The Earth is the Mother's and all that flows from there. Staying one with the Mother through meditation and respect for creation yields right relationships and blessings in the fruits of creation. These are some of the fundamental beliefs that the followers of the Way have followed for centuries, but now it is women who live these beliefs as the religion of men has grown in order to justify male domination. The latter is now determined to eradicate the Way and all of its followers by whatever means possible. This is the world into which Anna is born. Her mother may have been a follower but is weakened by a domineering, abusive husband. After her mother bears a stillborn child and then dies herself, Anna's father sells her to traveling shepherds, but not before a wise woman protects Anna from worse. A mysterious necklace is all Anna has to remind her of a sacred, healing power existing somewhere in the world. Anna, one realizes is a girl but has the facial features of a boy for which she is despised and feared as an emanation of something evil. After she has learned the work of shepherding, she hears more of this Way briefly but is more preoccupied with the male role she is constantly living and making friends with the leader and another man, Peter, who has secret feelings for this young boy now known as Jesus. The story gradually changes to the point where Jesus is sent on a mission to get supplies and comes upon those women living in a cave in the secret area known as "The Narrows." Here Jesus' real identity is uncovered and she gradually becomes trusted enough to learn of the Way and the troubles that threaten its very existence. Jesus begins to travel and the story unravels to the point where events occur that defy most readers' expectations on their own religious upbringing and education. Surprises and agonizing attacks and more loom on every page. The Way is quite simply an astonishing story that is both credible and incredible. It stretches the imagination, one's doubts, wonder, beliefs over and over again, leaving one with questions and answers galore! Fascinating fiction!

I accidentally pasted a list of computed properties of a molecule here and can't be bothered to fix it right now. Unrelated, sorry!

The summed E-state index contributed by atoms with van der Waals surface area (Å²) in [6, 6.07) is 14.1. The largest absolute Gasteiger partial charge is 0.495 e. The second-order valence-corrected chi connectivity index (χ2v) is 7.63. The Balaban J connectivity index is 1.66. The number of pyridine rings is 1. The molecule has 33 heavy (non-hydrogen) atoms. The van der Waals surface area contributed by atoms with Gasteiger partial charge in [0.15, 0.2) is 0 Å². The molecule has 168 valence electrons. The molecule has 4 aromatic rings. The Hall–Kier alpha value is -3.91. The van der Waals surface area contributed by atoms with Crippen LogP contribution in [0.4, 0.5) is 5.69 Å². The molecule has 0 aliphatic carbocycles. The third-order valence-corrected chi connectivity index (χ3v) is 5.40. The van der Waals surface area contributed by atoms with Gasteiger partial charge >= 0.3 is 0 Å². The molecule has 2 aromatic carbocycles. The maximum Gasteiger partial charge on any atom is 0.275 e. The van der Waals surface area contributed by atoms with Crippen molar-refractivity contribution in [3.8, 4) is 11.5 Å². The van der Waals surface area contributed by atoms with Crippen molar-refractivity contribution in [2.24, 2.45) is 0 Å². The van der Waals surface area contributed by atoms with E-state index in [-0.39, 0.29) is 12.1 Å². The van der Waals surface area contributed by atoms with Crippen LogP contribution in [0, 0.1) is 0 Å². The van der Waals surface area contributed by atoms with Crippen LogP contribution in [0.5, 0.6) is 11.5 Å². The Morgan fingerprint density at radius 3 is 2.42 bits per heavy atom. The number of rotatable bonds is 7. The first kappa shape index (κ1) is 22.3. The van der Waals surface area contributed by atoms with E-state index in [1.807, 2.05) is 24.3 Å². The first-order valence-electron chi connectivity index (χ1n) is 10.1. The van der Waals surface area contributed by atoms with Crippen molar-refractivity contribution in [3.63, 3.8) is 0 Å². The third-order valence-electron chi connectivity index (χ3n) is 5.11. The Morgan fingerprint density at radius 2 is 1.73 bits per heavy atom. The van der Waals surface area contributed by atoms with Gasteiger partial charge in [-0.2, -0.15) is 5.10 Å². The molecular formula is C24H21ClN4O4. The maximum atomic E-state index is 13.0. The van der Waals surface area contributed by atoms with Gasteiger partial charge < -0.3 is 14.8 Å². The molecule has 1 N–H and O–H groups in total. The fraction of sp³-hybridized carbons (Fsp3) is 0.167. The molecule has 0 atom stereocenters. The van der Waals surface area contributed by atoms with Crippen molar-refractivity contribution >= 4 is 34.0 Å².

Named Anna... who answers to the name Jesus occasionally as well... Oh, and she lives in ancient Palestine. While I'm not usually one for historical fiction- I loved the fact that this story took place in biblical times. I just found it awesome- probably because Bible times and the first century AD is a frequently re-occurring interest/research topic for me. That the story not only takes place in biblical times but tells a fictional account so different from the story that practically anyone alive is at least familiar with just adds to the awesomeness of this book. The story was a very easy and enjoyable read, as well as thought-provoking. The entire time I was reading the book, I was just so captivated by the gender roles and how they have changed- and stayed the same- since before the first century. I agree with Kristen Wolf when she says that The Way is first and foremost the story about a young girl finding her identity. The story is more-or-less very familiar to anyone who may pick this book up, but it's familiar in a way that doesn't scream "And guess what happens next!" Honestly, if anything my current knowledge of the events that are historically well known added problems- not assisted- in following the story of what happens to Anna. Kristen Wolf writes very honestly as a girl growing up in a world that is definitely dominated and ruled by males, and then exposed the power of femininity. The questions that Anna asks are heart-stabbing, especially when seen through the eyes of a child. The issues faced by Anna as an adult, after living for years as a boy, are just as startling as she finds her place in her own body. The Way is the first book that author Kristen Wolf has written, and I very much look forward to reading the next books she comes out with as well. This book was provided for me by FSB Associates at no charge, nor was I given compensation of any kind for this review. This review only reflects my personal opinion.